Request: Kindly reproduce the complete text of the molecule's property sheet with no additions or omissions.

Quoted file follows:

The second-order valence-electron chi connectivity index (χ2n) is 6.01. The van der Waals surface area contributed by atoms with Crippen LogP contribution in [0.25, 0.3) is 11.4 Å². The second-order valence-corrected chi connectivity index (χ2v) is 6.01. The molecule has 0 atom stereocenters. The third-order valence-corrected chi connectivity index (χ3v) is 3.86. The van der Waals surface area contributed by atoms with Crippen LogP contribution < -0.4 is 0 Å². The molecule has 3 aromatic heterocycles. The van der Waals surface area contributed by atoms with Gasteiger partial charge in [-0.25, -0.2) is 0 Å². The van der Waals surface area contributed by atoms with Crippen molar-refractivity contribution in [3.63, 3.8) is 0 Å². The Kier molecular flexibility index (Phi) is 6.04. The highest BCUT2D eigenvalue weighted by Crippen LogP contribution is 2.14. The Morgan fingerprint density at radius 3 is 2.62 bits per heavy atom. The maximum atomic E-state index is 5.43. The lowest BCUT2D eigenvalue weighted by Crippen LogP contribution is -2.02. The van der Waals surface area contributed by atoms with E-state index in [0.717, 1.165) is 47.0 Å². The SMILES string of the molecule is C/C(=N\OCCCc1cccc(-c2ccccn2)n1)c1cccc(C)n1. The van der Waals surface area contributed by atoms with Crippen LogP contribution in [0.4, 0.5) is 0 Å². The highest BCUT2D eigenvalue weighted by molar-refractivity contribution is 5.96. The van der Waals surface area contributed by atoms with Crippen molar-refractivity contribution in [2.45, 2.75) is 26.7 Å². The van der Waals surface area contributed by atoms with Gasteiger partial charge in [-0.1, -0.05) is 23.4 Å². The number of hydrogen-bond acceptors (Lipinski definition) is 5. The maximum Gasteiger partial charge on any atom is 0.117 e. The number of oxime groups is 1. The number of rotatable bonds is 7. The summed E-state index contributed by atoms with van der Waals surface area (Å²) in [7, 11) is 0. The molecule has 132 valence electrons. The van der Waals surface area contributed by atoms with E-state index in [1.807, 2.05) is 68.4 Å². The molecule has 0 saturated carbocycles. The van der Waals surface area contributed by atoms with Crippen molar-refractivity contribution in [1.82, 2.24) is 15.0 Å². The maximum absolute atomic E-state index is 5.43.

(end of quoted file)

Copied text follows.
The second-order valence-electron chi connectivity index (χ2n) is 6.01. The van der Waals surface area contributed by atoms with Crippen LogP contribution in [0.25, 0.3) is 11.4 Å². The second-order valence-corrected chi connectivity index (χ2v) is 6.01. The molecule has 0 atom stereocenters. The third-order valence-corrected chi connectivity index (χ3v) is 3.86. The van der Waals surface area contributed by atoms with Crippen LogP contribution < -0.4 is 0 Å². The molecule has 3 aromatic heterocycles. The van der Waals surface area contributed by atoms with Gasteiger partial charge in [-0.25, -0.2) is 0 Å². The van der Waals surface area contributed by atoms with Crippen molar-refractivity contribution in [3.63, 3.8) is 0 Å². The Kier molecular flexibility index (Phi) is 6.04. The highest BCUT2D eigenvalue weighted by Crippen LogP contribution is 2.14. The Morgan fingerprint density at radius 3 is 2.62 bits per heavy atom. The maximum atomic E-state index is 5.43. The lowest BCUT2D eigenvalue weighted by Crippen LogP contribution is -2.02. The van der Waals surface area contributed by atoms with E-state index in [0.717, 1.165) is 47.0 Å². The SMILES string of the molecule is C/C(=N\OCCCc1cccc(-c2ccccn2)n1)c1cccc(C)n1. The van der Waals surface area contributed by atoms with Crippen LogP contribution in [0.4, 0.5) is 0 Å². The highest BCUT2D eigenvalue weighted by molar-refractivity contribution is 5.96. The van der Waals surface area contributed by atoms with Crippen molar-refractivity contribution in [2.45, 2.75) is 26.7 Å². The van der Waals surface area contributed by atoms with Gasteiger partial charge in [-0.1, -0.05) is 23.4 Å². The number of hydrogen-bond acceptors (Lipinski definition) is 5. The maximum Gasteiger partial charge on any atom is 0.117 e. The number of oxime groups is 1. The number of rotatable bonds is 7. The summed E-state index contributed by atoms with van der Waals surface area (Å²) in [7, 11) is 0. The molecule has 132 valence electrons. The van der Waals surface area contributed by atoms with E-state index in [1.807, 2.05) is 68.4 Å². The molecule has 0 saturated carbocycles. The van der Waals surface area contributed by atoms with Crippen molar-refractivity contribution in [1.82, 2.24) is 15.0 Å². The maximum absolute atomic E-state index is 5.43.